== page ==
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Children who present to the emergency department with considerable trauma such as motor vehicle crash, motor vehicle-pedestrian accident, fall from high elevations, sports injuries, and/or neurologic complaints should alert the provider about the potential for spinal cord injury. Management of children with spinal injuries usually starts in the prehospital setting and begins with rapid cardiorespiratory resuscitation. Immobilization of the cervical spine must be provided immediately and maintained until evaluation and assessment is performed.


Children with suspected spinal injuries should be immobilized on a spine board. The neck should be protected against unwanted movements with a rigid cervical collar and sandbags on the sides with tape across the forehead. Because of the relatively large size of the head compared with the torso in children, immobilization on a spine board may produce an undesirable flexion of the cervical spine. This can be avoided by elevating the torso on additional supports such as a thin mattress or blanket or using a spine board with a recess that allows the head to be lowered relative to the rest of the body. Spine boards are mainly used for extrication and transport to the emergency department, and should be removed once the primary survey is completed. Once in the emergency department, the rigid collar should be changed to a semi-rigid collar (Miami J, Aspen). Some pediatric patients with potential spinal column or cord injuries may present to the emergency department wearing a helmet (football or motorcycle). Using a two-person technique, the helmet should be removed extremely carefully with no movement of the cervical spine.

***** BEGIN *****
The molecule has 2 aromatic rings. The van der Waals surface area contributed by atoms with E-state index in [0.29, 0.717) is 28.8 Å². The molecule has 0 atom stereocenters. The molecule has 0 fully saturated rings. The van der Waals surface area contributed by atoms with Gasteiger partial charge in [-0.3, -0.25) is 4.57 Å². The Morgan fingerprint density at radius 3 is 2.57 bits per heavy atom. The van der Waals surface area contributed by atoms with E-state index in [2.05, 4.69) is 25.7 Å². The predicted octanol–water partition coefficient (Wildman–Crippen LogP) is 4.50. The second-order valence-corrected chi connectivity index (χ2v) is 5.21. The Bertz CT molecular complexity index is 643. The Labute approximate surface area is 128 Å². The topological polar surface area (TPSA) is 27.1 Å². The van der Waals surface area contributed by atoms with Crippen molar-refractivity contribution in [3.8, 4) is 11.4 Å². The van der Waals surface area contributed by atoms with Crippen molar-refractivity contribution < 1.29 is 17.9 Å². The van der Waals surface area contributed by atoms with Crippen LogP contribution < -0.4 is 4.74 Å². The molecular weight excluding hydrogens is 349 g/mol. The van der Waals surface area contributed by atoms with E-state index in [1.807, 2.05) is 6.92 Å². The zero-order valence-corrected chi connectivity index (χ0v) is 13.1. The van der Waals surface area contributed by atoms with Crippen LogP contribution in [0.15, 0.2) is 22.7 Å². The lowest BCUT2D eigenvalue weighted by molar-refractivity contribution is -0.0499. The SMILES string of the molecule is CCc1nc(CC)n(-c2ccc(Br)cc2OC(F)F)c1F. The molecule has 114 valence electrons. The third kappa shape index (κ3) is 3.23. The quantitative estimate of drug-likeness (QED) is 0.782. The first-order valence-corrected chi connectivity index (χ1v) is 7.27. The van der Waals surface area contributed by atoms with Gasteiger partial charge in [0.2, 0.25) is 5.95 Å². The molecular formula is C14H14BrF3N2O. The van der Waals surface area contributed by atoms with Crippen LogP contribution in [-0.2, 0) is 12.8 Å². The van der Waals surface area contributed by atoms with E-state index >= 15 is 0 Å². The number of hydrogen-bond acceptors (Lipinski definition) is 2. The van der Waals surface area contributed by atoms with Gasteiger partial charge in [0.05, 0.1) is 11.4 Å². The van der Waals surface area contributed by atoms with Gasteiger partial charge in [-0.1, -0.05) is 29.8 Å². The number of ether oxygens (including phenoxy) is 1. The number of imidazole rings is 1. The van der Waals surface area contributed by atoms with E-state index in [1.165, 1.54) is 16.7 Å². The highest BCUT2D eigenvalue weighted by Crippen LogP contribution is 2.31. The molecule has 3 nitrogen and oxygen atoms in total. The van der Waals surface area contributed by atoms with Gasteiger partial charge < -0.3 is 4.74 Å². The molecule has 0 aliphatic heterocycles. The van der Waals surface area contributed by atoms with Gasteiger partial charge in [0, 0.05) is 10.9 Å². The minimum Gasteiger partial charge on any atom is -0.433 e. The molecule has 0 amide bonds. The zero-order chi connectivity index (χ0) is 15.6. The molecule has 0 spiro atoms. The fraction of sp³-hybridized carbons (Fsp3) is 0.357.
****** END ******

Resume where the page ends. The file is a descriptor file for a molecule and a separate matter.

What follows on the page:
In-line spinal stabilization and axial alignment should be maintained at all times. In order to remove the spine board, three assistants are usually needed. The first assistant holds the head and maintains C-spine stabilization and controls the turn. The second and third assistants stand on one side of the patient to maintain thoracic and lumbar spine alignments. The patient is log-rolled on a count of three. The physician then inspects and palpates the back of the head and the entire length of the spine and removes the board. If the patient will be transferred quickly to computed tomography (CT), a slider board can be introduced at the time the long board is removed, which will minimize patient motion. It is important to remember that immobilization on a backboard or slider board can result in pressure sores and unnecessary discomfort. In addition, rapid removal of the pediatric patient from the spine board is important because the board itself causes pain. Examination of the child who has lain on the spinal board for a prolonged period, will lead to unnecessary radiographic imaging of areas not injured, but are painful just by being immobilized on the hard spine board.



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